Professor Tracey McDonald AM PhD FACN, National Lead Clinician: Ageing, 2014
Public opinion that medical science will solve all ills, even before they occur, has created false expectations about what health care should entail and reasonably deliver. Clinicians are often expected to work magic to keep their patients healthy and well and sometimes even when those patients show no interest in contributing to their own best interests.
The big news is, magic is not a part of the health care equation. As clinicians, we need to be realistic about our promises to those we treat and support, and we need to manage their expectations. As individuals, we need to take care of ourselves to maintain healthy bodies and minds that will help us recover from disease and trauma.
‘Magic pills’ to cure infections
Infection control is an excellent example of unrealistic public expectations. Even in the early 1900s, untreated infections were a common and frightening cause of illness and death. Pneumonia took many months to get over – if it didn’t kill you first.
Antibiotics changed all that in the first half of the 20th century. If we were correctly diagnosed and prescribed the right antibiotic, we’d feel better within a few days. We could avoid serious lingering effects, such as limb amputation, permanent disfiguration or brain damage, and we healed quickly compared with nature’s best efforts.
Today, an infection and a trip to the doctor comes with the belief that we will be cured within a few days or weeks. If that doesn’t happen, the practitioner is seen as incompetent or even cruel for not prescribing us those ‘magic pills’.
Health service manager attitudes have also changed, and their expectations regarding clinician efficiency include a much shorter treatment time in hospital than what may really be needed.
Instant happiness with mood-altering drugs?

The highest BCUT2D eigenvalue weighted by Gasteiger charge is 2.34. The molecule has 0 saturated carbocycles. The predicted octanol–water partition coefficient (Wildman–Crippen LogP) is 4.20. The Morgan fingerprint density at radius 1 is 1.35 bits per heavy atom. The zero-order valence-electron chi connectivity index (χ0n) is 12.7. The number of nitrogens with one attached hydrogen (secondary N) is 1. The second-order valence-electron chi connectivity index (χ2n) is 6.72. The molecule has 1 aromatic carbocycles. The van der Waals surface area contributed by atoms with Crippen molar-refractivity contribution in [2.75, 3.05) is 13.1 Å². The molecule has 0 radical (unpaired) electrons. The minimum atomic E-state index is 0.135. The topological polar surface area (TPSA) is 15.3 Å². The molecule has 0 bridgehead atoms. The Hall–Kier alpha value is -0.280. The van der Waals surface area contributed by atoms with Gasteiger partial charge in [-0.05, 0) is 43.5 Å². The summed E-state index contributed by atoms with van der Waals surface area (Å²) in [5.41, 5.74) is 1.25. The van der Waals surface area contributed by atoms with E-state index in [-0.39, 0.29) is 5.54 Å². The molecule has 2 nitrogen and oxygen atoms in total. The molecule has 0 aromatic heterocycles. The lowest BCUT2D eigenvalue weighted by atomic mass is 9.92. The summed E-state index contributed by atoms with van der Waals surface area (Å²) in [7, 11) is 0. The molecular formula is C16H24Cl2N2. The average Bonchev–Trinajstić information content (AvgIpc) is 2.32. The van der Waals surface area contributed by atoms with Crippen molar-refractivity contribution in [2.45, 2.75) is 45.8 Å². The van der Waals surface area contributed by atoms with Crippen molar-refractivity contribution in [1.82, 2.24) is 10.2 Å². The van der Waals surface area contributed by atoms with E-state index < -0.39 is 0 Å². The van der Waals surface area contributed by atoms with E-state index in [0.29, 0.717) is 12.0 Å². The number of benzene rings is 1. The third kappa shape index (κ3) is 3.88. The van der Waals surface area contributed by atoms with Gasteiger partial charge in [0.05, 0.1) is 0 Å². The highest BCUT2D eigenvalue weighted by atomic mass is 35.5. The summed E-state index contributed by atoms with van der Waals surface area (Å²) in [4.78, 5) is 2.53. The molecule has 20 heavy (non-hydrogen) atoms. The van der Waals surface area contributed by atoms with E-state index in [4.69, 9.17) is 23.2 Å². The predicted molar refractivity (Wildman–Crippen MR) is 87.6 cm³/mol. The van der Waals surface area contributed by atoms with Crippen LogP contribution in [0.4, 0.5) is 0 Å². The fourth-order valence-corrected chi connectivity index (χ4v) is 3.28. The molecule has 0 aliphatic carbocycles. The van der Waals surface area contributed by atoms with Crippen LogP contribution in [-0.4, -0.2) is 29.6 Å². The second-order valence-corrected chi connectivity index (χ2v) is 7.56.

Mood-altering medications have also changed public expectations of achieving happiness despite the rigours of life and consequences of dubious choices. The increasing prevalence of psychiatric conditions being treated with psychotropics extends across the lifespan, and particularly among young adults.
These drugs, if prescribed appropriately and taken as directed, can achieve marvellous improvements in mood. But for those who have idiosyncratic reactions, the damage can be devastating. The heart-wrenching blogs of those taking psychotropic drugs reveal the desperation of people longing to be happy, and their distress when drugs are not working as expected.
Key to a healthy life
The key to successfully preventing health breakdown and recovering from disease and trauma largely lies within individuals and how we care for ourselves and those depending on us.
Apart from the benefits we now enjoy from advances in nutrition, sanitation, personal hygiene, infection control and environmental safety, our bodies behave the same as they did centuries ago. It may sound boring, but to work well, our bodies and minds need good nutrition and hydration, hygiene, sleep, contentment and exercise. Try to avoid illness and trauma first, then, it unsuccessful, conservative treatment allowing time for the body to overcome minor illnesses, and only then when necessary seek pharma solutions promising ‘fast and effective relief’.